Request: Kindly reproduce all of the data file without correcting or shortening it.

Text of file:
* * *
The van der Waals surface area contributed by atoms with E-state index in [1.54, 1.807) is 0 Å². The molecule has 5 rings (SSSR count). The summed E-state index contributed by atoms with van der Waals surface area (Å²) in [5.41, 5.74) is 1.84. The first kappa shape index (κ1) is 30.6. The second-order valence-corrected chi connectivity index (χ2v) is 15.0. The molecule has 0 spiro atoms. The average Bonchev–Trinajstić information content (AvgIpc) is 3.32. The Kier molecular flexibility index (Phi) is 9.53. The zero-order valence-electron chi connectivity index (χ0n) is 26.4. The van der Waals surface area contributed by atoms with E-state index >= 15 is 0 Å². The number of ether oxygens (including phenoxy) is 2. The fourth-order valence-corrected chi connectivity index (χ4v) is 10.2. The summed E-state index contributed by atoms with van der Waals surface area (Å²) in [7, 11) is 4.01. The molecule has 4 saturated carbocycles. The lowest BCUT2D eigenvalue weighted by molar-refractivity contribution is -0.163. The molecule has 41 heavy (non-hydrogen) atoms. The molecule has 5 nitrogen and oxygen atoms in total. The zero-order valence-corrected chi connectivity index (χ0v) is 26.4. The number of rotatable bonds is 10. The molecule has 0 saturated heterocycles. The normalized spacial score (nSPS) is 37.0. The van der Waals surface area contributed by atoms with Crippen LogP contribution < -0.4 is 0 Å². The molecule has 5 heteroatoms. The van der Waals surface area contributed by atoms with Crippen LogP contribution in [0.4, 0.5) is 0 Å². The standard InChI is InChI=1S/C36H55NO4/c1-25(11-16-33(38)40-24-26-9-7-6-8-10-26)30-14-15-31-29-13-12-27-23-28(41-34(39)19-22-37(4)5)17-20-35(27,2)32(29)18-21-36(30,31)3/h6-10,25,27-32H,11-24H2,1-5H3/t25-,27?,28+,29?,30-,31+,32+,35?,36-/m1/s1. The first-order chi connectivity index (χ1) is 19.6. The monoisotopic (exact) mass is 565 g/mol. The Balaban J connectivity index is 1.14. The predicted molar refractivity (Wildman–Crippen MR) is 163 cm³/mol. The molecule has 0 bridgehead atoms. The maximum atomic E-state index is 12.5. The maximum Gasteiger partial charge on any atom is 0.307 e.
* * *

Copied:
The van der Waals surface area contributed by atoms with E-state index in [1.54, 1.807) is 0 Å². The molecule has 5 rings (SSSR count). The summed E-state index contributed by atoms with van der Waals surface area (Å²) in [5.41, 5.74) is 1.84. The first kappa shape index (κ1) is 30.6. The second-order valence-corrected chi connectivity index (χ2v) is 15.0. The molecule has 0 spiro atoms. The average Bonchev–Trinajstić information content (AvgIpc) is 3.32. The Kier molecular flexibility index (Phi) is 9.53. The zero-order valence-electron chi connectivity index (χ0n) is 26.4. The van der Waals surface area contributed by atoms with E-state index >= 15 is 0 Å². The number of ether oxygens (including phenoxy) is 2. The fourth-order valence-corrected chi connectivity index (χ4v) is 10.2. The summed E-state index contributed by atoms with van der Waals surface area (Å²) in [7, 11) is 4.01. The molecule has 4 saturated carbocycles. The lowest BCUT2D eigenvalue weighted by molar-refractivity contribution is -0.163. The molecule has 41 heavy (non-hydrogen) atoms. The molecule has 5 nitrogen and oxygen atoms in total. The zero-order valence-corrected chi connectivity index (χ0v) is 26.4. The number of rotatable bonds is 10. The molecule has 0 saturated heterocycles. The normalized spacial score (nSPS) is 37.0. The van der Waals surface area contributed by atoms with Crippen LogP contribution < -0.4 is 0 Å². The molecule has 5 heteroatoms. The van der Waals surface area contributed by atoms with Crippen LogP contribution in [0.4, 0.5) is 0 Å². The standard InChI is InChI=1S/C36H55NO4/c1-25(11-16-33(38)40-24-26-9-7-6-8-10-26)30-14-15-31-29-13-12-27-23-28(41-34(39)19-22-37(4)5)17-20-35(27,2)32(29)18-21-36(30,31)3/h6-10,25,27-32H,11-24H2,1-5H3/t25-,27?,28+,29?,30-,31+,32+,35?,36-/m1/s1. The first-order chi connectivity index (χ1) is 19.6. The monoisotopic (exact) mass is 565 g/mol. The Balaban J connectivity index is 1.14. The predicted molar refractivity (Wildman–Crippen MR) is 163 cm³/mol. The molecule has 0 bridgehead atoms. The maximum atomic E-state index is 12.5. The maximum Gasteiger partial charge on any atom is 0.307 e.